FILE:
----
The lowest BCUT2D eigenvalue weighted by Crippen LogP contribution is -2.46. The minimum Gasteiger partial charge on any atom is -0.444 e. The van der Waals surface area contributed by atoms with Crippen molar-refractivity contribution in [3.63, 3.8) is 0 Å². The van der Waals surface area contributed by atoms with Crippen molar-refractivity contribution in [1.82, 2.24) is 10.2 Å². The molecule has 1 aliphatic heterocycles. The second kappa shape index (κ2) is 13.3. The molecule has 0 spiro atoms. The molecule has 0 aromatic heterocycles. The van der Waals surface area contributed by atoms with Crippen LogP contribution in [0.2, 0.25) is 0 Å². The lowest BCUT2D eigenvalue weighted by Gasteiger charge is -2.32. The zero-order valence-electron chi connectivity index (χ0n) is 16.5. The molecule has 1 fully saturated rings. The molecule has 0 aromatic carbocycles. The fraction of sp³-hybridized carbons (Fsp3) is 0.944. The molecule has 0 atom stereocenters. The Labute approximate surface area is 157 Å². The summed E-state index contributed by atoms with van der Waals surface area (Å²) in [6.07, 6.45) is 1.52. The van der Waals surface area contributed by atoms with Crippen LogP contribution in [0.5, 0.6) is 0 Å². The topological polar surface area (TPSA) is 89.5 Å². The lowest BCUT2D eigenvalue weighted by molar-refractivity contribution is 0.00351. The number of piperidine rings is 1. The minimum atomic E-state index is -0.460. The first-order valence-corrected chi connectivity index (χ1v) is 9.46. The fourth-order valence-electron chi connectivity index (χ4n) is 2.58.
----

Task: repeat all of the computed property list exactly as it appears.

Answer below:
The lowest BCUT2D eigenvalue weighted by Crippen LogP contribution is -2.46. The minimum Gasteiger partial charge on any atom is -0.444 e. The van der Waals surface area contributed by atoms with Crippen molar-refractivity contribution in [3.63, 3.8) is 0 Å². The van der Waals surface area contributed by atoms with Crippen molar-refractivity contribution in [1.82, 2.24) is 10.2 Å². The molecule has 1 aliphatic heterocycles. The second kappa shape index (κ2) is 13.3. The molecule has 0 spiro atoms. The molecule has 0 aromatic heterocycles. The van der Waals surface area contributed by atoms with Crippen LogP contribution in [0.2, 0.25) is 0 Å². The lowest BCUT2D eigenvalue weighted by Gasteiger charge is -2.32. The zero-order valence-electron chi connectivity index (χ0n) is 16.5. The molecule has 1 fully saturated rings. The molecule has 0 aromatic carbocycles. The fraction of sp³-hybridized carbons (Fsp3) is 0.944. The molecule has 0 atom stereocenters. The Labute approximate surface area is 157 Å². The summed E-state index contributed by atoms with van der Waals surface area (Å²) in [6.07, 6.45) is 1.52. The van der Waals surface area contributed by atoms with Crippen LogP contribution in [0.5, 0.6) is 0 Å². The topological polar surface area (TPSA) is 89.5 Å². The lowest BCUT2D eigenvalue weighted by molar-refractivity contribution is 0.00351. The number of piperidine rings is 1. The minimum atomic E-state index is -0.460. The first-order valence-corrected chi connectivity index (χ1v) is 9.46. The fourth-order valence-electron chi connectivity index (χ4n) is 2.58.